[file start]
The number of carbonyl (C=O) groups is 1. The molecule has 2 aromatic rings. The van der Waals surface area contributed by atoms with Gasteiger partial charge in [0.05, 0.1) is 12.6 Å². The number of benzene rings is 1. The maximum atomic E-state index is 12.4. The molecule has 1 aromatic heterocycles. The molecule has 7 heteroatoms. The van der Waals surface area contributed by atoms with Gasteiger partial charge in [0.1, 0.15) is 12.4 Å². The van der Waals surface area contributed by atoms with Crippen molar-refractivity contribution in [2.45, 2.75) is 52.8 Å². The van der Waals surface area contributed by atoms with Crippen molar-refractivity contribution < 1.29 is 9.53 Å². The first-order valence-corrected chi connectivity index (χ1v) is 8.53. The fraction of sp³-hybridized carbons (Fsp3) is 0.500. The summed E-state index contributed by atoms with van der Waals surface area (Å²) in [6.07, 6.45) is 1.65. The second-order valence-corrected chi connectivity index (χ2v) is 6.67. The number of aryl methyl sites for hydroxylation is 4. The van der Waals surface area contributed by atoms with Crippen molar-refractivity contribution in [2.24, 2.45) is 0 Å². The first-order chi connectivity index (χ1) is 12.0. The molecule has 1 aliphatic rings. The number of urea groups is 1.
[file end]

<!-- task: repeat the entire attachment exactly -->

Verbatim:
The number of carbonyl (C=O) groups is 1. The molecule has 2 aromatic rings. The van der Waals surface area contributed by atoms with Gasteiger partial charge in [0.05, 0.1) is 12.6 Å². The number of benzene rings is 1. The maximum atomic E-state index is 12.4. The molecule has 1 aromatic heterocycles. The molecule has 7 heteroatoms. The van der Waals surface area contributed by atoms with Gasteiger partial charge in [0.1, 0.15) is 12.4 Å². The van der Waals surface area contributed by atoms with Crippen molar-refractivity contribution in [2.45, 2.75) is 52.8 Å². The van der Waals surface area contributed by atoms with Crippen molar-refractivity contribution < 1.29 is 9.53 Å². The first-order valence-corrected chi connectivity index (χ1v) is 8.53. The fraction of sp³-hybridized carbons (Fsp3) is 0.500. The summed E-state index contributed by atoms with van der Waals surface area (Å²) in [6.07, 6.45) is 1.65. The second-order valence-corrected chi connectivity index (χ2v) is 6.67. The number of aryl methyl sites for hydroxylation is 4. The van der Waals surface area contributed by atoms with Crippen molar-refractivity contribution in [2.24, 2.45) is 0 Å². The first-order chi connectivity index (χ1) is 12.0. The molecule has 1 aliphatic rings. The number of urea groups is 1.